I think it’s fairly telling that I should lose my earrings just a couple of weeks before I turn 40. I had to remove them at the doctor’s office while they were taking an EKG. I wanted to get my heart a little look-see since midlife is fast approaching. I put them in my shirt pocket, joking with the nurse that I couldn’t remember the last time I had removed them. Afterwards, I sat at Nodding Dog Coffee Shop in Bishop Arts for an hour working since I haven’t had an Internet connection since Friday afternoon and I’m supposed to be teaching an online section of philosophy this term. When they closed, I returned to the old apartment to do some more gathering of my things to move them to the new flat. It seems most of our things are finally here, and there are even some books already on the bookshelves! Today we finally got phone and DSL. (And AT&T sucks absolutely, but that’s another post altogether.) It must’ve been while I was cleaning and packing that my earrings slipped out. Perhaps I’ll find them when I go back for that last transport of framed art and a vacuum cleaner. So, my heart is healthy. The doctor said I have the heart of an athlete. That’s good news, especially since both my maternal grandfather and my father died of heart disease. No diabetes. No high blood pressure. And he’ll send me the results from the thyroid tests once they return from the lab. Another year. Another decade. Another (new) home. (It wasn’t until we were saying goodbye to Mary that I realized I spent my entire 30s at my last home: I moved in when I was 29, and I just now left—not counting a couple of years in Japan and Europe.) My 30s were good, and so much better than my 20s. I’m looking forward to the future, no matter how short that may prove. This is probably the first time in 17 years that I don’t have any of my rings in any of my 7 holes. I miss body jewelry. I miss the sleepless nights that turned into blissful decadence instead of exhaustion. Now it’s off to bed. Or to work.

Tuesday, January 8, 2008

What part of “don’t fuck with me” do you not understand?

I’m fairly mild-mannered as I move through my days. And although patience is not one of my virtues—blame my sonofabitch father for passing along that characteristic—years of meditation, qigong, and deep thinking all play a part in keeping my heart rate lowered while confronting “difficulties.” I’m never a dick … unless pushed to extremes. And yesterday I had to rely quite heavily on my coolness as I encountered several people bent on pissing me off.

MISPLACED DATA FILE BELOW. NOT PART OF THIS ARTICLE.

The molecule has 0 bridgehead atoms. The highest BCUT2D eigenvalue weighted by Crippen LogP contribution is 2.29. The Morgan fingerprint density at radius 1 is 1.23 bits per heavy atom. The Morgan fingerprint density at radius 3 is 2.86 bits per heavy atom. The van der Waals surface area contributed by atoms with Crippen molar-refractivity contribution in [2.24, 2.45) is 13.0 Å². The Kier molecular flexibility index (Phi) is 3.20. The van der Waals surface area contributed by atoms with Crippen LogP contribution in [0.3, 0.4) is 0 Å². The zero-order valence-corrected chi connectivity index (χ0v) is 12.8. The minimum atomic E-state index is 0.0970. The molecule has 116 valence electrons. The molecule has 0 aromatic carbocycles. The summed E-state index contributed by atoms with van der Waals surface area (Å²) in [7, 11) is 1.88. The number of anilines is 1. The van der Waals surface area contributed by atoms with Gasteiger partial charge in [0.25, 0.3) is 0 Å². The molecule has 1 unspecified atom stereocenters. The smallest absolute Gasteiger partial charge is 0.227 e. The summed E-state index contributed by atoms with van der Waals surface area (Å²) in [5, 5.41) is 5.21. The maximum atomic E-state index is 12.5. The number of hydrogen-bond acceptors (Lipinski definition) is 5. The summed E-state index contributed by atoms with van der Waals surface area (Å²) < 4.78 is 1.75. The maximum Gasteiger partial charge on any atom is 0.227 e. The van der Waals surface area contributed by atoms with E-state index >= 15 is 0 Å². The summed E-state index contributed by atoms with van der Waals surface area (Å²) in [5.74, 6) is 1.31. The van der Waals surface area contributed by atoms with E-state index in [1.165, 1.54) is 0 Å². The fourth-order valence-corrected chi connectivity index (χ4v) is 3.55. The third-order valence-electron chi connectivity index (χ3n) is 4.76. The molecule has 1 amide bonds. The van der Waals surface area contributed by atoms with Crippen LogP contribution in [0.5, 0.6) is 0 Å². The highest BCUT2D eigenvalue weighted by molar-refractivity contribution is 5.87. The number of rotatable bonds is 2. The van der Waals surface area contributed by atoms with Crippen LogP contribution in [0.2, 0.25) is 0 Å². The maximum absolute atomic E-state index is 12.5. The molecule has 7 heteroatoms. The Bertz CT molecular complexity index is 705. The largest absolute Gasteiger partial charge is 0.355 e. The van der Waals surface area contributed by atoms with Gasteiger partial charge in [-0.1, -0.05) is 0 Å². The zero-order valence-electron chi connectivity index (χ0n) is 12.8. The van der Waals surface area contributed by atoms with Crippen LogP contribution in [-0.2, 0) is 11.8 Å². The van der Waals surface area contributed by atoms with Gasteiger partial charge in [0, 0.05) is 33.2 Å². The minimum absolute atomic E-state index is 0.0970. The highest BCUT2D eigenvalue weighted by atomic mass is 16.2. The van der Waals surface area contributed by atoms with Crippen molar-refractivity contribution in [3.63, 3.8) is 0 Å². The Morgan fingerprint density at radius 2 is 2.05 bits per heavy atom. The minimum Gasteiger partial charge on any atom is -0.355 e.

Eating at Luby’s always stresses me out: I’m never quite sure which (or how many) sides to order. And the servers are rarely under sixty and (even less) display any serenity of their own. The first woman behind the counter didn’t grasp my order of coleslaw (pronounced “coleslaw”), so she ended up repeating it three times before finally spooning some in a bowl for me. Not too much of a problem, but it was enough to put me on edge for the next station.

My order: mashed potatoes. The server grabbed a plate with a huge chunk of pork on it and began slinging mashed potatoes. I asserted, “That’s not my plate.” Most people who know me know I haven’t eaten meat in 22 years. Since the server didn’t know me from Meat-Eater Marvin, I could certainly understand (and overlook) her mistake. But then she scraped the mashed potatoes back into the serving bowl and started slamming dishes around.

The next server asked what else I wanted, and before I ordered broccoli, I looked the previous woman straight in her 65-year-old face and said, “I could use a little less attitude.”

It was enough to make Stephen’s day, I think. He was still laughing about it later at night. The best part about it for me was that I said what I wanted to say, what needed to be said, and then let it go. Usually I’m worked up afterwards, but I was fairly calm while eating my coleslaw (pronounced “coleslaw”), (angry) mashed potatoes, and broccoli—hold the attitude.

After a stressful first day back on campus, filling out paperwork, meeting with students, attending orientation at the college, commuting for more than an hour, dealing with Surly Magpie at Luby’s, and trying to move into an new place, I was looking forward to relaxing a little once I got home.

At some time around 10:45pm, the flipping Filipinos—since I don’t know any racial slurs for Filipinos—started vacuuming. That is a common occurrence, and an issue that has been addressed by both the old management as well as the new. Since the last time I had to walk upstairs to tell them how to be decent neighbors and instead had a door closed in my face (after I was forced to knock three times before they deigned to answer), I decided I was above such face-to-face confrontations. So instead I crawled under our building and turned their electricity off. Fuck you, stupid fucks! Start making unnecessary noise when I’m getting ready to sleep and you’ll stumble your ass around in the dark.